Senate will begin final push for PIB passage next week

The National Assembly will debate the Petroleum Industry Bill (PIB) on Tuesday, Senate President Ahmad Lawan told State House reporters yesterday after a meeting with President Muhammadu Buhari at the Presidential Villa in Abuja.

He also said that a supplementary budget request by the Executive and the Electoral Act Amendment Bill will also be prioritised.

Lawan said the National Assembly, under his watch, will not entertain frivolous loan requests from the executive arm of government.

He said: “At the moment, we are dotting the I’s and crossing the T’s on the Petroleum Industry Bill, and by the grace of God, our committees, the joint committees, will finish their work on it by the end of the week, hopefully.

“The reports would be laid on Tuesday in both chambers. This is what we have planned and this is what we’re working towards.

“The executive arm of government had submitted a supplementary budget request. In the Senate, we had the second reading yesterday (Wednesday) and we have given the appropriations committee, particularly to deal with it with the relevant committees.

“For COVID-19 vaccines that we have to procure, we need the Health Committee and, of course, the Primary Healthcare Committee as well to work on the supplementary budget request of Mr. President.”

According to Lawan, significant progress will be made on major pending bills before the annual summer recess begins on July 15.

“So, before we go on summer recess, we should be able to pass the Electoral Act (amendment) Bill.

“We also have outstanding confirmation requests for National Commissioners of the Independent National Electoral Commission (INEC). We’ll consider those confirmation requests from Mr President before we go,” he said.

Berating some members of the executive arm of spurning National Assembly invitations, he said: “Just like I said in plenary, there are chief executives of ministries, departments and agencies (MDA’s) who have refused to appear before our Public Accounts Committee.

“I’ve advised the Public Accounts Committee to write to remind them. If they fail, give us a list of all of them; we’ll publish the names and we’ll insist that they are brought to the National Assembly under a warrant of arrest.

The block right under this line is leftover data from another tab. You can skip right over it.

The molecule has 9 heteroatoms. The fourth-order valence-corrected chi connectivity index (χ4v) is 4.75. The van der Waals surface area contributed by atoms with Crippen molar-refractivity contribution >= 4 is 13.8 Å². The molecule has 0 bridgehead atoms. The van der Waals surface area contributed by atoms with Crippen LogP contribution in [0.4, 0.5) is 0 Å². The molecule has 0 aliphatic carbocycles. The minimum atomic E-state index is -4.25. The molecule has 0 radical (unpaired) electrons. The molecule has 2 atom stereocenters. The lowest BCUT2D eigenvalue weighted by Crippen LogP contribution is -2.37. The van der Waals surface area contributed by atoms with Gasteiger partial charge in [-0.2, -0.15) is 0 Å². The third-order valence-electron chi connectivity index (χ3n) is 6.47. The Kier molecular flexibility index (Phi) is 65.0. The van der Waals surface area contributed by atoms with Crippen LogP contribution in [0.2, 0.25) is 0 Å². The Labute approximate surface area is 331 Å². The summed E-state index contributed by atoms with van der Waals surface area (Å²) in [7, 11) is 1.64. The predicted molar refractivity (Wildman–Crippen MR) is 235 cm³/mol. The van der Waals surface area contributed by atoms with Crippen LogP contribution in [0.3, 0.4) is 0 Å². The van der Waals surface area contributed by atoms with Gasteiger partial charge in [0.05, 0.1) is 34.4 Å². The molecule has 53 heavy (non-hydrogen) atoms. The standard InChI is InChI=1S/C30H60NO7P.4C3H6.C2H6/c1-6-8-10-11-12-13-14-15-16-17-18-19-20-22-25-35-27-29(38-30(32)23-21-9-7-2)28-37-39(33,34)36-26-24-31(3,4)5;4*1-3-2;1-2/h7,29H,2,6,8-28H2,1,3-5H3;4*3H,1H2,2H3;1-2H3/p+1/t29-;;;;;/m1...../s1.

“But we want something smooth; we want to have a relationship that is decent, that is cordial for the benefit of people of Nigeria.”

On loans, Lawan said lawmakers would only approve loans for critical projects, saying the country cannot fund all of its projects without loans.

The Senate president said: “What I want to assure Nigerians here is that we are not going to be frivolously supporting or approving loans for the executive arm of government.

“Whenever we have to approve any loan, we have to insist on the details of what projects will be funded by those by those loans.

“We’ll have to look at the conditions that are attached to the loans; they must be favourable conditions before we approve and we will be up to date with our oversight to ensure that what we have approved is directly deployed and on those projects that we have also approved for implementation.

“So, we will not be frivolous and will not take it lightly to just approve any loan. Our options are very limited as a country.”

Justified the need for the loans, Lawan said: “First, we don’t have the necessary revenues; Nigeria is poor, and we shouldn’t deceive ourselves. Nigeria is not rich, given the circumstances we live in, given the challenges we have.

“Our resources are so low, our revenues are so low and therefore the option of not doing anything, just to sit because we have no money, we shouldn’t go for infrastructure development is not even an option worthy of consideration. You cannot keep the economy stagnant.

“Second, you cannot, in my view and judgment, tax Nigerians further for you to raise the money for infrastructure development.

“Other countries do that, but we have serious situation across the country, so you cannot put taxes on people.

“The other option is the public-private partnership. You need to create the environment to attract investors to come into our country because of the security challenges we face today.

“Not many investors would like to come to Nigeria; even those here may not like to invest properly in infrastructure development.

“So, the only option left is for us to borrow responsibly, utilise prudently and economically, ensure that the projects are self-sustaining, that they can pay back the loans, and that the economy will benefit from the implementation of such infrastructure development.

“So, that is the only option we have and I believe that Nigerians will understand. Of course, it’s not desirable; it’s not something that we like too.

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